Banff National Park, Canada's oldest national park, was established in 1885 in the Canadian Rockies. The park, located 120 kilometres (80 mi) west of Calgary in the province of Alberta, encompasses 6,641 square kilometres (2,564 sq mi) of mountainous terrain, with numerous glaciers and ice fields, dense coniferous forest, and alpine landscapes. The Icefields Parkway extends from Lake Louise, connecting to Jasper National Park in the north. The main commercial centre of the park is the town of Banff, in the Bow River valley. The Canadian Pacific Railway was instrumental in Banff's early years, building the Banff Springs Hotel and Chateau Lake Louise, and attracting tourists through extensive advertising. In the early 20th century, roads were built in Banff, at times by war internees, and through Great Depression-era public works projects. Since the 1960s, park accommodations have been open all year, with annual tourism visits to Banff increasing to over 5 million in the 1990s. Millions more pass through the park on the Trans-Canada Highway. The health of the park's ecosystem has been threatened by heavy visitation. In the mid-1990s Parks Canada responded by initiating a two-year study thath resulted in management recommendations and new policies that aim to preserve ecological integrity.

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Downtown Minneapolis

Minneapolis, nicknamed "City of Lakes" and the "Mill City", is the county seat of Hennepin County and the largest city in the state. Its name is attributed to the city's first schoolteacher, who combined mni, a Dakota Sioux word for water, and polis, the Greek word for city. As of the 2010 Census, the population of the city of Minneapolis is 382,578, making it the 48th largest in the United States. Minneapolis lies on both banks of the Mississippi River, just north of the river's confluence with the Minnesota River, and adjoins Saint Paul, the state's capital. The two cities are known as the Twin Cities, and comprise the country's 16th-largest metropolitan area. Minneapolis is abundantly rich in water, with over twenty lakes and wetlands, the Mississippi river, creeks, and waterfalls, many of which are connected by parkways in the Chain of Lakes and the Grand Rounds National Scenic Byway. Among cities of similar densities, Minneapolis has the most dedicated parkland. It was once the world's flour milling capital and a hub for timber, and today is the primary business center between Chicago and Seattle, with Minneapolis proper containing the fifth highest concentration of Fortune 500 companies. The Minneapolis metropolitan area is the second largest economic center in the Midwest, behind Chicago.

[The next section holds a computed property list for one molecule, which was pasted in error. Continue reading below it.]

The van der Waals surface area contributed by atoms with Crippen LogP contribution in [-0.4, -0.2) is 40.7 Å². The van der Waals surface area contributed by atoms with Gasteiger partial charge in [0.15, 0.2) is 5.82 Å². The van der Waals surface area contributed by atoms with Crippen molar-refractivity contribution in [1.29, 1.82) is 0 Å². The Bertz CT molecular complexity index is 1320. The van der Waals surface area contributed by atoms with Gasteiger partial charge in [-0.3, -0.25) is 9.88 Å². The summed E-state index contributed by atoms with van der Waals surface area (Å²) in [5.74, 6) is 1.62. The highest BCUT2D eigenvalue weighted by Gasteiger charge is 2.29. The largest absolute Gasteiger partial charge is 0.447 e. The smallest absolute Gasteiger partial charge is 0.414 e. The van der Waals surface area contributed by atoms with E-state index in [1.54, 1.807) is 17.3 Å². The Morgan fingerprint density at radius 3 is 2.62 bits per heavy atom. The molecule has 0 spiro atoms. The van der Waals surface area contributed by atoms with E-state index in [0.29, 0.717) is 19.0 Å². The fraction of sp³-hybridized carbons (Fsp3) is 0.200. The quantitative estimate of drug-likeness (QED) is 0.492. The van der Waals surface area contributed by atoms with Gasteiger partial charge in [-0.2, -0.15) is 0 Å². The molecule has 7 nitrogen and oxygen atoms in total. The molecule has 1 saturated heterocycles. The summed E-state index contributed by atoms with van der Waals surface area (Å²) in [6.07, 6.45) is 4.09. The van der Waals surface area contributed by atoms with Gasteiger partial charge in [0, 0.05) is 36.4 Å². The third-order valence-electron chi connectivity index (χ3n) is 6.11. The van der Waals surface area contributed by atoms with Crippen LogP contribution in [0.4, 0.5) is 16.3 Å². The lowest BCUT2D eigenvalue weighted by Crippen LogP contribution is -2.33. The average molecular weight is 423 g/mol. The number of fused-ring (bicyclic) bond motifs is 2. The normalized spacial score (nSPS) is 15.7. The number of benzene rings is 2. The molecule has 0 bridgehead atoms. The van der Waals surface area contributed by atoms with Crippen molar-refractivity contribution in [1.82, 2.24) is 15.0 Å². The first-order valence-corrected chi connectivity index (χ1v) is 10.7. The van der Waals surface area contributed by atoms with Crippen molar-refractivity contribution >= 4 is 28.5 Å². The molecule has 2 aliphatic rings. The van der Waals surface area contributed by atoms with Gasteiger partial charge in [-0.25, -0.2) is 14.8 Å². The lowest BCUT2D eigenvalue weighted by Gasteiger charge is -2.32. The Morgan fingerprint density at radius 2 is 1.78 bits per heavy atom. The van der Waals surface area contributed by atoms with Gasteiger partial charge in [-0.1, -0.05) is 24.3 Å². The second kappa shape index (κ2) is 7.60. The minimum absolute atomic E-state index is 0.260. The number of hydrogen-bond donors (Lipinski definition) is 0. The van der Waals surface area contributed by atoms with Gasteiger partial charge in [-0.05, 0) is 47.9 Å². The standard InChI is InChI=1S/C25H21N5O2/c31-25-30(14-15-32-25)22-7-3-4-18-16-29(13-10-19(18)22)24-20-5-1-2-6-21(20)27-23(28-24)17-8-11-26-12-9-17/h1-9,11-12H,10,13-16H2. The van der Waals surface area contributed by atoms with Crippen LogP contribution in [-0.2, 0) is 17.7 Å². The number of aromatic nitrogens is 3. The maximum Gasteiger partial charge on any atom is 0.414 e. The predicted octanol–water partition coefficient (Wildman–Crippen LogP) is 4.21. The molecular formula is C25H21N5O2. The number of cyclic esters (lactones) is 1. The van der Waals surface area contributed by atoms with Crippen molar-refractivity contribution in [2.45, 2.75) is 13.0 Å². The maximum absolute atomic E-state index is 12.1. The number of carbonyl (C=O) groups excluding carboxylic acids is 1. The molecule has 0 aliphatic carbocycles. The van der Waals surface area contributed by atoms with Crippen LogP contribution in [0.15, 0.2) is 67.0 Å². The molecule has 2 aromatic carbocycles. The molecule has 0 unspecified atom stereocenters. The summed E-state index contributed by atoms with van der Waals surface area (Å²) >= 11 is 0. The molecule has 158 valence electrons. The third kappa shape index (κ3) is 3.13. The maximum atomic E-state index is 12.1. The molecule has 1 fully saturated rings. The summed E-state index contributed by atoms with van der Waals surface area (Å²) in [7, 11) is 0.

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Caldera Mt Tambora Sumbawa Indonesia.jpg

Mount Tambora is an active stratovolcano on Sumbawa island, Indonesia. Sumbawa is flanked both to the north and south by oceanic crust and Tambora was formed by the active subduction zones beneath it. This process raised Mount Tambora as high as 4,300 m (14,000 ft), making it one of the tallest peaks in the Indonesian archipelago, and drained off a large magma chamber inside the mountain. In 1815, Tambora erupted with a rating of seven on the Volcanic Explosivity Index; the largest eruption since the Lake Taupo eruption in AD 181. With an estimated ejecta volume of 160 km3 (38 cu mi), Tambora's 1815 outburst was the largest volcanic eruption in recorded history. Heavy volcanic ash falls were observed as far away as Borneo, Sulawesi, Java and Maluku islands. Most deaths from the eruption were from starvation and disease, as the eruptive fallout ruined the local agriculture. The death toll was at least 71,000 people, of whom 11,000–12,000 were killed directly by the eruption. The eruption created global climate anomalies in the following years. 1816 became known as the Year Without a Summer because of the impact on North American and European weather. During an excavation in 2004, a team of archaeologists discovered a civilization obliterated by the 1815 eruption, known as the "Pompeii of the East".

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Qunaitra.jpg

Quneitra (also known as Al Qunaytirah, Qunaitira, or Kuneitra) is the largely destroyed and abandoned capital of the Quneitra Governorate in south-western Syria. It is situated in a high valley in the Golan Heights at an elevation of 1,010 metres (3,313 feet) above sea level. Quneitra was founded in the Ottoman era as a way station on the caravan route to Damascus and subsequently became a garrison town of some 20,000 people, strategically located near the ceasefire line with Israel. Its name is Arabic for "the little bridge". On 10 June 1967, the last day of the Six-Day War, Quneitra came under Israeli control. It was briefly recaptured by Syria during the 1973 Yom Kippur War, but Israel regained control in its subsequent counter-offensive. The city was almost completely destroyed before the Israeli withdrawal in June 1974. It now lies in the demilitarized United Nations Disengagement Observer Force Zone between Syria and Israel, a short distance from the de facto border between the two countries, and is populated by only a handful of families. Syria refused to rebuild the city and actively discourages resettlement in the area. Israel was heavily criticized by the United Nations for the city's destruction, while Israel has also criticized Syria for not rebuilding Quneitra.

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India Karnataka locator map.svg